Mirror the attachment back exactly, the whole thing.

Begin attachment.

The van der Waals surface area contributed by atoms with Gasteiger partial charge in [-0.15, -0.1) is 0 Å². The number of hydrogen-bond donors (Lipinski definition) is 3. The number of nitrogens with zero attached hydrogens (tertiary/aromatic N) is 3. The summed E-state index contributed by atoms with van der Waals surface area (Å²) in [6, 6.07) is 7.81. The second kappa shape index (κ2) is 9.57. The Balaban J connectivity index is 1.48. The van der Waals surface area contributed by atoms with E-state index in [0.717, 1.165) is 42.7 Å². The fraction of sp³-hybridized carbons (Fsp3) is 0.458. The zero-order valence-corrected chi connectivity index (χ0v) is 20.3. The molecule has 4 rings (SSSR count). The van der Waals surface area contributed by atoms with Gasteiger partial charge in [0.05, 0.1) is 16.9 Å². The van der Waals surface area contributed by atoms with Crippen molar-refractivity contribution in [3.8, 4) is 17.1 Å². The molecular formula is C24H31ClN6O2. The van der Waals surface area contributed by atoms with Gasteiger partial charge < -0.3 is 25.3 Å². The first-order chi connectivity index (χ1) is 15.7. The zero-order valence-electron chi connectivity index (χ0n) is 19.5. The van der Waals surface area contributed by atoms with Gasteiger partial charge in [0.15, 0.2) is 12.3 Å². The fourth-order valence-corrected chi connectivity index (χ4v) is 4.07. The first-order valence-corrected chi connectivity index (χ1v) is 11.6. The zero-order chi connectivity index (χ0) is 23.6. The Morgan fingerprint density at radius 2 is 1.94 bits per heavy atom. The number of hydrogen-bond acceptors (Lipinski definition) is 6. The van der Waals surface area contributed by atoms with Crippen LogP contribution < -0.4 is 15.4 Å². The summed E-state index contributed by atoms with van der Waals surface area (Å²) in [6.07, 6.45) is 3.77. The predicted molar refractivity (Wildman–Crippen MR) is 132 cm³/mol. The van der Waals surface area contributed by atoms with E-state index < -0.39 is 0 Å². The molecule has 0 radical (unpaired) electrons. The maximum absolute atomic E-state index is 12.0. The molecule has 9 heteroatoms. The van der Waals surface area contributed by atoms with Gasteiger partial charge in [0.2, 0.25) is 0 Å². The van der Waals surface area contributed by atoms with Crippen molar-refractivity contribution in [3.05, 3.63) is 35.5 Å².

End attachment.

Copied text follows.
The van der Waals surface area contributed by atoms with Gasteiger partial charge in [-0.15, -0.1) is 0 Å². The number of hydrogen-bond donors (Lipinski definition) is 3. The number of nitrogens with zero attached hydrogens (tertiary/aromatic N) is 3. The summed E-state index contributed by atoms with van der Waals surface area (Å²) in [6, 6.07) is 7.81. The second kappa shape index (κ2) is 9.57. The Balaban J connectivity index is 1.48. The van der Waals surface area contributed by atoms with E-state index in [0.717, 1.165) is 42.7 Å². The fraction of sp³-hybridized carbons (Fsp3) is 0.458. The zero-order valence-corrected chi connectivity index (χ0v) is 20.3. The molecule has 4 rings (SSSR count). The van der Waals surface area contributed by atoms with Gasteiger partial charge in [0.05, 0.1) is 16.9 Å². The van der Waals surface area contributed by atoms with Crippen molar-refractivity contribution in [3.8, 4) is 17.1 Å². The molecular formula is C24H31ClN6O2. The van der Waals surface area contributed by atoms with Gasteiger partial charge < -0.3 is 25.3 Å². The first-order chi connectivity index (χ1) is 15.7. The zero-order valence-electron chi connectivity index (χ0n) is 19.5. The van der Waals surface area contributed by atoms with Gasteiger partial charge in [0.15, 0.2) is 12.3 Å². The fourth-order valence-corrected chi connectivity index (χ4v) is 4.07. The first-order valence-corrected chi connectivity index (χ1v) is 11.6. The zero-order chi connectivity index (χ0) is 23.6. The Morgan fingerprint density at radius 2 is 1.94 bits per heavy atom. The number of hydrogen-bond acceptors (Lipinski definition) is 6. The van der Waals surface area contributed by atoms with Crippen LogP contribution < -0.4 is 15.4 Å². The summed E-state index contributed by atoms with van der Waals surface area (Å²) in [6.07, 6.45) is 3.77. The predicted molar refractivity (Wildman–Crippen MR) is 132 cm³/mol. The van der Waals surface area contributed by atoms with E-state index < -0.39 is 0 Å². The molecule has 0 radical (unpaired) electrons. The maximum absolute atomic E-state index is 12.0. The molecule has 9 heteroatoms. The van der Waals surface area contributed by atoms with Gasteiger partial charge in [0.2, 0.25) is 0 Å². The van der Waals surface area contributed by atoms with Crippen molar-refractivity contribution in [3.05, 3.63) is 35.5 Å².